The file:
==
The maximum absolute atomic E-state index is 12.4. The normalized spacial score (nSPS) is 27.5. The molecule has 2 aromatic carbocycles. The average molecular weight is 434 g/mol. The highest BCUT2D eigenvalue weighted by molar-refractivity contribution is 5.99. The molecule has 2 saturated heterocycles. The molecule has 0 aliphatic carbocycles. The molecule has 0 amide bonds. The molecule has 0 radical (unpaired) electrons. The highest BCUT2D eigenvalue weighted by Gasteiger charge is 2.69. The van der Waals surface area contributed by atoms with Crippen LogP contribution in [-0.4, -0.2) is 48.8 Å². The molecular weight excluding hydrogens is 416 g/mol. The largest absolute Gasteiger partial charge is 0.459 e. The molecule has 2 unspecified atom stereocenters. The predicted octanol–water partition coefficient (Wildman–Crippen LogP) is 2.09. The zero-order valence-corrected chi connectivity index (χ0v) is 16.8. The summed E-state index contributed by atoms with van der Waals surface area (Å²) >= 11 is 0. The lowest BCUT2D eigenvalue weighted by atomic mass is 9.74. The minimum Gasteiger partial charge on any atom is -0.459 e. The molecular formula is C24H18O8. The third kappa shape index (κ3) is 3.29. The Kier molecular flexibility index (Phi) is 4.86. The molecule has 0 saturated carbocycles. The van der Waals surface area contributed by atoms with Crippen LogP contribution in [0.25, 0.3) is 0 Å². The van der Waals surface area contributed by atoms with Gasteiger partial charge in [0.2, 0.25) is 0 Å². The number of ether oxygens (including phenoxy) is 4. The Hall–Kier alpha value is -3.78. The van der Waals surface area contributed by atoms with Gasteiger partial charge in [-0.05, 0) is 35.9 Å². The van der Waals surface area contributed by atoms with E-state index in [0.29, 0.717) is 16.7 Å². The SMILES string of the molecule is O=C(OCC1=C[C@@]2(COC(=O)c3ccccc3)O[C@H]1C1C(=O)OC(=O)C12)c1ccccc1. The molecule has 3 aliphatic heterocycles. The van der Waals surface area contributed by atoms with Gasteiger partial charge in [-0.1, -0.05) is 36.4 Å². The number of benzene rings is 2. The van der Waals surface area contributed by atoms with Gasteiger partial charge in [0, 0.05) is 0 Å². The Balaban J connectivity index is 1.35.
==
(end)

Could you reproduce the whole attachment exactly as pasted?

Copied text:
The maximum absolute atomic E-state index is 12.4. The normalized spacial score (nSPS) is 27.5. The molecule has 2 aromatic carbocycles. The average molecular weight is 434 g/mol. The highest BCUT2D eigenvalue weighted by molar-refractivity contribution is 5.99. The molecule has 2 saturated heterocycles. The molecule has 0 aliphatic carbocycles. The molecule has 0 amide bonds. The molecule has 0 radical (unpaired) electrons. The highest BCUT2D eigenvalue weighted by Gasteiger charge is 2.69. The van der Waals surface area contributed by atoms with Crippen LogP contribution in [-0.4, -0.2) is 48.8 Å². The molecular weight excluding hydrogens is 416 g/mol. The largest absolute Gasteiger partial charge is 0.459 e. The molecule has 2 unspecified atom stereocenters. The predicted octanol–water partition coefficient (Wildman–Crippen LogP) is 2.09. The zero-order valence-corrected chi connectivity index (χ0v) is 16.8. The summed E-state index contributed by atoms with van der Waals surface area (Å²) >= 11 is 0. The lowest BCUT2D eigenvalue weighted by atomic mass is 9.74. The minimum Gasteiger partial charge on any atom is -0.459 e. The molecular formula is C24H18O8. The third kappa shape index (κ3) is 3.29. The Kier molecular flexibility index (Phi) is 4.86. The molecule has 0 saturated carbocycles. The van der Waals surface area contributed by atoms with Crippen LogP contribution in [0.25, 0.3) is 0 Å². The van der Waals surface area contributed by atoms with Gasteiger partial charge in [0.2, 0.25) is 0 Å². The number of ether oxygens (including phenoxy) is 4. The Hall–Kier alpha value is -3.78. The van der Waals surface area contributed by atoms with Gasteiger partial charge in [-0.05, 0) is 35.9 Å². The van der Waals surface area contributed by atoms with E-state index in [0.29, 0.717) is 16.7 Å². The SMILES string of the molecule is O=C(OCC1=C[C@@]2(COC(=O)c3ccccc3)O[C@H]1C1C(=O)OC(=O)C12)c1ccccc1. The molecule has 3 aliphatic heterocycles. The van der Waals surface area contributed by atoms with Gasteiger partial charge in [-0.1, -0.05) is 36.4 Å². The number of benzene rings is 2. The van der Waals surface area contributed by atoms with Gasteiger partial charge in [0, 0.05) is 0 Å². The Balaban J connectivity index is 1.35.